Will Biden admin lead on international wildlife issues?

By Michael Doyle | 03/04/2022 01:12 PM EST

Conservationists want to see the Biden administration take the lead at a major international endangered species conference. But the Fish and Wildlife Service has said it is still deciding on key topics.

A sea cucumber in California.

A hand holding a sea cucumber. Sean Hiller/The Orange County Register/AP Photo

The Fish and Wildlife Service today revealed the Biden administration is still figuring out exactly how to handle some key issues at a major international endangered species conference later this year.

Conservationists want the administration to initiate more aggressive actions to combat the illegal cheetah trade, denounce the taking of wild elephants for zoo captivity, and put a special spotlight on the plight of sea cucumbers and marine turtles.

In each case, FWS said today, the administration is “currently undecided” as to whether it will take the lead at the Convention on International Trade in Endangered Species of Wild Fauna and Flora (CITES) meeting in November.


In the clunky bureaucratic language spoken by participants in the so-called Conference of the Parties, leadership can be expressed by “submitting a document” for consideration.

“Due to the significant number of issues that are subject to ongoing discussions … to date we have not identified any issues for which we are likely to submit a document,” FWS stated, adding that “we will make a final decision” following further discussions.

Conservationists want action.

“We’re suffering a gut-wrenching extinction crisis driven by human exploitation, so we’re hoping to see the U.S. step up and push a strong platform of reforms to help CITES meet this huge challenge,” Tanya Sanerib, international legal director at the Center for Biological Diversity, told E&E News today.

Sanerib added that “there’s still time to turn the ship around and ensure a bold agenda packed with life-saving measures is presented this fall.”

At the same time, FWS made clear its intentions to push ahead on some other conservation fronts at the meeting to be held in Panama City, Panama, between Nov. 14 and Nov. 25. The trade in wildlife has commanded fresh attention in the wake of the Covid-19 pandemic. While there has been debate on the exact origin point for the coronavirus that began the global pandemic more than two years ago, recent studies have supported tracing the origin to a live animal market in Wuhan, China (Greenwire, April 7, 2020).

“We are committed to engaging with [others] to develop the most effective approach and identify feasible solutions that will reduce the spread of zoonotic disease in international wildlife trade in a way that strengthens but does not overextend CITES, and makes wildlife trade healthier for people and animals,” FWS said.

The agency added that “we believe that CITES provides opportunities for taking positive steps toward reducing zoonotic disease risk, and in a possible U.S. document we would consider approaches that, for example: improve conditions for live animals during transport and pre-trade care,” among other measures.

There are 183 countries, plus the European Union, that are called Parties to CITES. The convention calls for regular biennial meetings. CITES has sought to ensure that international trade in wild animals and plants does not threaten their survival in the wild. It currently covers about 35,000 species.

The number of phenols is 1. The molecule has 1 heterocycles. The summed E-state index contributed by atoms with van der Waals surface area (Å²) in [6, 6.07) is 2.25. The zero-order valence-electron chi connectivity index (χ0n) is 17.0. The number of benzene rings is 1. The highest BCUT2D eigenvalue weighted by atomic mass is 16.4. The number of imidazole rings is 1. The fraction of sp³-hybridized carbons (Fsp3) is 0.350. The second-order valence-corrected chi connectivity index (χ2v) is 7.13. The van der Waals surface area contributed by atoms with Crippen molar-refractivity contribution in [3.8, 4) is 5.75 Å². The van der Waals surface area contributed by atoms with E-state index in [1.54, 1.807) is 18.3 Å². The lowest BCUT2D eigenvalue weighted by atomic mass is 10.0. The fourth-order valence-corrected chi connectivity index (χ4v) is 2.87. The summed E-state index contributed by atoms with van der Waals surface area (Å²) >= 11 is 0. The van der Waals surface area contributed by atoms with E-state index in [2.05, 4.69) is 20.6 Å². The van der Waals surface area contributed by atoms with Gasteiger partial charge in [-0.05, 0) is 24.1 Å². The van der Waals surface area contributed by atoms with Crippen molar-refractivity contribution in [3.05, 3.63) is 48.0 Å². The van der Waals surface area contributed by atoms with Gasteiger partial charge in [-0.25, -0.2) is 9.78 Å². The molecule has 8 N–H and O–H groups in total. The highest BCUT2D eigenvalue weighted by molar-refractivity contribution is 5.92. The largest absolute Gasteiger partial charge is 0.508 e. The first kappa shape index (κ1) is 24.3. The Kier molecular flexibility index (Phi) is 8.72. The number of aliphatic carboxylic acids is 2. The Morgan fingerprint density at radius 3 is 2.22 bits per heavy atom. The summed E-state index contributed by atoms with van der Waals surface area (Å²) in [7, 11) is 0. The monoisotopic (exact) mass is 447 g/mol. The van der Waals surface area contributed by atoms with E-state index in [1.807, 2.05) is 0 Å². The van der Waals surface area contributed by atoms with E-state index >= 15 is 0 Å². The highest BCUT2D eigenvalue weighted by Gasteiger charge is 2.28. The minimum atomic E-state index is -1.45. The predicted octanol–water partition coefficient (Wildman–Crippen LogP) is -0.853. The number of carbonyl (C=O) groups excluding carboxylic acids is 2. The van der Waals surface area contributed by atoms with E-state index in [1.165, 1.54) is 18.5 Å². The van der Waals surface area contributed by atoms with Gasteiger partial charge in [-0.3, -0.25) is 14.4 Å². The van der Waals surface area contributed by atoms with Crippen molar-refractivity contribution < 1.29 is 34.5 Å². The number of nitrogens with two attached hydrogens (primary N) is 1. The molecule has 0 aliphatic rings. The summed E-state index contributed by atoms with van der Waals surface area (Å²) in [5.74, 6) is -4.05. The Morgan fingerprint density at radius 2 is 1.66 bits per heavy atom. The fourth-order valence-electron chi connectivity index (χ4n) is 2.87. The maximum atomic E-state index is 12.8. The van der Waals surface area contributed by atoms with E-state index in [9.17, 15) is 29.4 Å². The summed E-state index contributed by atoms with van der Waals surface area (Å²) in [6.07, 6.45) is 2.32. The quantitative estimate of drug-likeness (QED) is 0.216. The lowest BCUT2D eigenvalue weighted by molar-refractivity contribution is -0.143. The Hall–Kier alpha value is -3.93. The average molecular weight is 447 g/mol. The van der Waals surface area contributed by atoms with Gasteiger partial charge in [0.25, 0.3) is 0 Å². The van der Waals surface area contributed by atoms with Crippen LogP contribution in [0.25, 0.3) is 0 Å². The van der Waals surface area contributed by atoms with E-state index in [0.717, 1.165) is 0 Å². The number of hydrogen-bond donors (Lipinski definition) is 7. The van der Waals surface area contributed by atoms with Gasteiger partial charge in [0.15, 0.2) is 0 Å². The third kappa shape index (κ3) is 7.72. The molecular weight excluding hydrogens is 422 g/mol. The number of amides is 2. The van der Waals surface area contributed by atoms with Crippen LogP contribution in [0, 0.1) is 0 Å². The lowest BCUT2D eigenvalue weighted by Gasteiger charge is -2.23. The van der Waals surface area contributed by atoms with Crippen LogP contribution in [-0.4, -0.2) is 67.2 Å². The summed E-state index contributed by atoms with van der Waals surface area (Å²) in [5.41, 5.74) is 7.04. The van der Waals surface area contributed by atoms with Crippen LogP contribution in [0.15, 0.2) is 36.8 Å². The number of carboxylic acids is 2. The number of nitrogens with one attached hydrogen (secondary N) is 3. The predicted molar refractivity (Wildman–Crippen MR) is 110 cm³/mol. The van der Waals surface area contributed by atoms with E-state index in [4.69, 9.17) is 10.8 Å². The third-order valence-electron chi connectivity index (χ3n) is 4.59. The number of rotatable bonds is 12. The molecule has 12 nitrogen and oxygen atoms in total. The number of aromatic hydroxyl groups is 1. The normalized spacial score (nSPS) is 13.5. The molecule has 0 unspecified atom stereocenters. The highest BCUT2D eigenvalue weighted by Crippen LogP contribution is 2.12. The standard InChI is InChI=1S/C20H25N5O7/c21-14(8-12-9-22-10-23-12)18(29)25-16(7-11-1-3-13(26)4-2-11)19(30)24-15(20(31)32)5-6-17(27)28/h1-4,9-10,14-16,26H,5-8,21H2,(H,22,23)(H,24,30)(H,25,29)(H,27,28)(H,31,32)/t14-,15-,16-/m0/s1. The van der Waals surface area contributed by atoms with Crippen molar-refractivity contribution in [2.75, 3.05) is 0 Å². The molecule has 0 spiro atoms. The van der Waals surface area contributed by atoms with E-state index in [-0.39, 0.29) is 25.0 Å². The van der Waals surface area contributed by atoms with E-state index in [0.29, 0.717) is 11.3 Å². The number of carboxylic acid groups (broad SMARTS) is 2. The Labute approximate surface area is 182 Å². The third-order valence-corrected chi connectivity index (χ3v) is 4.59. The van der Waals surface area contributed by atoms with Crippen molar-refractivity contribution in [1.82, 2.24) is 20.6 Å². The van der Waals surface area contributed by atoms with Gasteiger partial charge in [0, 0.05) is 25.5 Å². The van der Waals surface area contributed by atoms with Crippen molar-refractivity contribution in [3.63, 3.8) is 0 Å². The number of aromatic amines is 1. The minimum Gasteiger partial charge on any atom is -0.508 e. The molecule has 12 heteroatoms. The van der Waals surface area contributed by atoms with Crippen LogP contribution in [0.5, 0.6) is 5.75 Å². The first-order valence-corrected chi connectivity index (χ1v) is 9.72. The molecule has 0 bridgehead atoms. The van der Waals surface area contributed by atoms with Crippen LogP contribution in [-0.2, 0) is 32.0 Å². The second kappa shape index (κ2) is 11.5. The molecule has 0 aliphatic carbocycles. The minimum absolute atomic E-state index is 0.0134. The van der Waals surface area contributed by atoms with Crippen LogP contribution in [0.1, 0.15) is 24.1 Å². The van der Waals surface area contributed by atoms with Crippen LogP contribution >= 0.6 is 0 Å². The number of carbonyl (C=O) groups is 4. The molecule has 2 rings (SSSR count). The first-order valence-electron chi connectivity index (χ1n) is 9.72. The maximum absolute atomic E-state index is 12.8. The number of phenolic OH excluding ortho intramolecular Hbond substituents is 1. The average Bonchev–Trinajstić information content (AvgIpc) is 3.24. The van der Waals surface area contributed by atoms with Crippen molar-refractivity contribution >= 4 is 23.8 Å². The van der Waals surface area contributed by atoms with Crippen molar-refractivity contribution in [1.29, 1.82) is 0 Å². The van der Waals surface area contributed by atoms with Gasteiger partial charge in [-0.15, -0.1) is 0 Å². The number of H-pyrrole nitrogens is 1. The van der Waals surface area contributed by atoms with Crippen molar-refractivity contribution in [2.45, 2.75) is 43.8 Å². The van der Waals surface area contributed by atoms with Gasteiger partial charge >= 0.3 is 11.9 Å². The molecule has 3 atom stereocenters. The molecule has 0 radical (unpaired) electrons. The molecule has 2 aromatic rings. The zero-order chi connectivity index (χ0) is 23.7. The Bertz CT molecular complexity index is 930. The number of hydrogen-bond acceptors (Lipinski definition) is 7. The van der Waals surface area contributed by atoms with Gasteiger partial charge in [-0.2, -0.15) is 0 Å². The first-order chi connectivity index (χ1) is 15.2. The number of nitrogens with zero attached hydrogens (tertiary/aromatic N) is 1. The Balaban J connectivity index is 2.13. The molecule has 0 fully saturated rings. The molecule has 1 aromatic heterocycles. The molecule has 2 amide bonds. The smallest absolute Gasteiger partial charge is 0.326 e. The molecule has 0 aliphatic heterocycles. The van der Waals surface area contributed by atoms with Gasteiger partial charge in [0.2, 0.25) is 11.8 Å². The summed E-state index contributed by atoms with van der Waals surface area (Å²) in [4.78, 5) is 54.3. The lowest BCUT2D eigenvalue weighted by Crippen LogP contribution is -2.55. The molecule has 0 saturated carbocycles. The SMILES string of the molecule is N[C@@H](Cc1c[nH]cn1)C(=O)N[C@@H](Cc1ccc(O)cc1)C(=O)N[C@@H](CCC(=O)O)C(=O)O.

“Appendix I” listings ban commercial trade of an animal, and “Appendix II” listings offer limitations.

This year’s Conference of the Parties is the nineteenth, with the last one held in Geneva in 2019 during the Trump administration (Greenwire, Aug. 23, 2019).

In some cases, the positions being proposed by advocates appear procedural but carry weight.

The Center for Biological Diversity, for instance, recommended that the United States submit a draft decision calling for a second global workshop on the status, conservation and management of sea cucumbers.

“We remain concerned with the increases in sea cucumber harvest globally and their biological vulnerability,” FWS acknowledged. “We, therefore, seek further information from the public on the current trade and status of sea cucumbers.”

The agency added that “we are currently undecided on this issue” and so welcomes more insight into the goals of such a global workshop.

In other cases, some of them not at all subtle, FWS has already put its foot down.

One proposal by an individual, for instance, would urge an outright lifting of the ban on the rhinoceros horn trade.

“The United States believes that a proposal to harvest rhinoceros horn for international trade is premature and runs the risk of exacerbating the ongoing poaching crisis, rather than resolving it,” FWS stated.

Other cases show a threading-the-needle approach, avoiding dramatic action but keeping other steps under consideration.

One individual, for instance, suggested that the United States should seek to prohibit take and consumption of all marine turtles. FWS said it is “unlikely” to do so, noting marine turtles are protected under the Endangered Species Act.

More realistically, though, the World Wildlife Fund suggested the “development of a new resolution on marine turtles” to include enhanced enforcement, forensic sampling of seized specimens and effective legislation, among other moves.

“The United States has actively engaged in the intersessional work and will actively participate in the discussions on marine turtles,” FWS said, adding that “we are currently undecided on whether to support the development of a stand-alone resolution on marine turtles.”